For anyone that has coded before, this is a simple class. The progression is straightforward, and the material is understandable. The assignments do take some time, but it can be manageable as long as you start early. The only thing about the course that can be irritating is that code for exams is written by hand, and syntax is a hard thing to maintain on just paper.
Probably the course that took the most time week on week. This is a memorization course. There are four exams, all multiple choice. Very few practice questions are provided, the readings are important. Taking very accurate notes on the readings and lectures are essential.
There are two essays in this class as well. This may be your first essay of undergrad, so a few things to keep in mind:
Your basic paragraph structure you learned in high school is not necessary.
Edit edit edit your paper (get others to edit too)
Outline your work, used the TA’s and profs as walls to bounce idea’s off
First semester economics is micro (supply demand, game theory, etc). While economics is mostly a math discipline, the first year classes are very easy on the math (equation of a line kinda stuff). This course is about understanding over memorization. How things work is much more important to then trying to memorize every case. There are usually quizzes each week, two midterm and a final.
This is one of two first year MOS classes, Accounting and Finance. This is another memorization class. Detailed notes of each lecture and the respective readings will get you far. Class is just two midterms and a final, and the average generally increases after each exam.
My favorite class of first year. Being a math person I thought it was a good choice. This course is very much an introduction of social security. The class is a combination of memorization and understanding, and is also a good way to learn about how government programs work. The value of this class extends far beyond your undergraduate experience.
Second semester economics is marco (GDP, unemployment, trade, etc). The math can be a little more complicated, and the course builds on the first semester pretty heavily. The course ends with a chapter combining work from the entire semester, so forgetting early sections after the midterms will not do you any favours.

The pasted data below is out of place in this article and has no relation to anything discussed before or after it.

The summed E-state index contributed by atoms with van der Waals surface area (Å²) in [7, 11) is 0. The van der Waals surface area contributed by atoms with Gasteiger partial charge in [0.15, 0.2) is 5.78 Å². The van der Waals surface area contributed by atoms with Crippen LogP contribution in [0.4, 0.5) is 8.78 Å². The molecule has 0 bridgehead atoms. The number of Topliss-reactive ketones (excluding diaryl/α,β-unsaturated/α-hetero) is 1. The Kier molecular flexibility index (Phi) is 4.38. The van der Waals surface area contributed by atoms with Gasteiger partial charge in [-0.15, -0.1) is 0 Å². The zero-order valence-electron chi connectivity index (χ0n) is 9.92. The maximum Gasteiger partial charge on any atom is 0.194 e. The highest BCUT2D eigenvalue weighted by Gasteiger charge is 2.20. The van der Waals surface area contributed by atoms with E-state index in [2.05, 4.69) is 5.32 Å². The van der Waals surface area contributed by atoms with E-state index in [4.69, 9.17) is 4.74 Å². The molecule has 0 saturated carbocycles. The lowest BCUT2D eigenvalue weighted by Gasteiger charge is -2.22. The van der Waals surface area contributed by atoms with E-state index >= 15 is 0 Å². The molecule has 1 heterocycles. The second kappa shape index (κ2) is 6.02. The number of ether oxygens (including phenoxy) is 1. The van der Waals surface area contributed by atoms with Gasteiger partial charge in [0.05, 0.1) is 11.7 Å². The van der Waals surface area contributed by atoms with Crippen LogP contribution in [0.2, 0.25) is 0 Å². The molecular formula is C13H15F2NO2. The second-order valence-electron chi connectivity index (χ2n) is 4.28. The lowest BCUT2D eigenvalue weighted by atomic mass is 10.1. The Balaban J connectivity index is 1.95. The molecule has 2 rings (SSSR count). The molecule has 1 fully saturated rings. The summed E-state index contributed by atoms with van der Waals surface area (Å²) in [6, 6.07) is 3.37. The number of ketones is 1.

KEY BUILDINGS ON CAMPUS
1151 Richmond St, London, ON N6A 3K7
UNIVERSITY COMMUNITY CENTRE
1151 Richmond St, London, ON N6A 2K5
SOCIAL SCIENCE CENTRE
1151 Richmond St, London, ON N6G 2V4
MY FAVOURITE STUDY SPOTS ON CAMPUS
Grad club (basement of middlesex)
Residence study rooms
If someone started a facebook chat for your program/class, find it (or if you don’t find it, start it
MATH HELP CENTRE
The math department runs a help center every day 2-6pm in middlesex collage. It is staffed by graduate students and you can go in whenever, sit down, and when you have a question just raise your hand. They can help in any and all undergraduate course (ie, even after first year)
ECON HELP CENTRE
The economics department funds a group of mainly fourth year students to run a help centre throughout the week. They help with any undergraduate economics class, and have all done well in their program thus far.
FINAL WORDS OF WISDOM
YOUR HABITS DETERMINE YOUR OUTCOMES
I have lived in residence for four years, and some things remain consistent. Past success in high school does not guarantee success in first year (or after for that matter). Habits, good and bad, will determine your outcomes. Progress is never a 180 degree turnaround. Take marginal steps to get closer to where you want to be. No one has ever said you can’t be successful in school and have fun while doing it.
Ask for help as well. You will run into a wall in at least one class no matter the program, I guarantee it. There is help around you, in and out of residence, TA’s and profs, resources on campus, use them. Every single year I have seen that the most successful students are the ones that admit they need help, and seek it out before the worst happens.